6 tried and tested community building practices for your organization 

Building an online community is the new version of the blog craze of the early 2000s. It’s something that seems so accessible, so straightforward, and yet it can be an uphill battle for the vast majority of those trying to accomplish it. 

To help you make that climb, we’re going to be going through the community-building practices that will help you succeed in your mission. We’ll also be covering specific tools, like group emails, that can help you streamline the process. 

Best practices to follow when building a community digitally

Below are the best community-building practices to follow in 2021. Each one will help you strengthen a different aspect of your community-building strategy, so be sure to use a mix of the following tips rather than just one or two. 

  1. Streamlining your communication with a group email platform

The first tried and tested method of our community building practices is to use a group email platform. Email is one of the most ubiquitous communication methods of today and you don’t need a special app or even much of a budget to get started. Group SMS, on the other hand, is shoddy, disorganized, and if we’re being honest with ourselves, pretty annoying. 

Group email platforms (like the one here at Gaggle) can make building a community far easier. You can easily add people to your mailing list, set certain community members up as moderators, and ensure that everyone is always in the loop.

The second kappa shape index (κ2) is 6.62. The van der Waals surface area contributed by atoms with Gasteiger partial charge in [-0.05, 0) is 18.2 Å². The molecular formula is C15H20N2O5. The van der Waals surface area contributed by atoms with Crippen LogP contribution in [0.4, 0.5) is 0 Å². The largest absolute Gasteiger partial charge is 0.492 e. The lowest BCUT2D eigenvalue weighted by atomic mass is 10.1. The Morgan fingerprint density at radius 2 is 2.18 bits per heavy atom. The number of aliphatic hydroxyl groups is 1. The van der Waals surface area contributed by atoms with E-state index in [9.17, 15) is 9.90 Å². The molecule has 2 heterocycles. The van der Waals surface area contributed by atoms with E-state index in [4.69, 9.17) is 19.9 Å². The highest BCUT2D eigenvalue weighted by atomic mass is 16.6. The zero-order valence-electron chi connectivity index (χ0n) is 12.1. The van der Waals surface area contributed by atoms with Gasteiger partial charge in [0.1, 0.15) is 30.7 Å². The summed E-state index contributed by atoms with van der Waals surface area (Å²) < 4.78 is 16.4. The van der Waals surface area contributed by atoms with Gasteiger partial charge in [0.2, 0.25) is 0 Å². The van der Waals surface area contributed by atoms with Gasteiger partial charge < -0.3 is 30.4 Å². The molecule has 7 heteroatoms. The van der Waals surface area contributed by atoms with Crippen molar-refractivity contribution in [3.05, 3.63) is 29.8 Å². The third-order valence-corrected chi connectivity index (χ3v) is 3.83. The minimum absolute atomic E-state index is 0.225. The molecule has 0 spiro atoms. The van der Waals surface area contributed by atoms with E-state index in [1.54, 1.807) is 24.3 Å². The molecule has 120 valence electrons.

You’ll find that keeping track of your community members and organizing events is far easier this way. Plus, Gaggle comes with a plethora of features that will empower your community management even further. Check it out!

  1. Setting up a feedback system

Next, you’ll want to set up a feedback system. The last thing anyone in a community wants to be is unheard. Otherwise, it’s just a mailing list and not a community. 

So to build this crucial aspect of your community, you want to have some sort of feedback system in place. Your group email can act as a feedback system if you like, or you could set up a separate email address for your group that just takes suggestions. That way, feedback is separate from the rest of your group email conversations.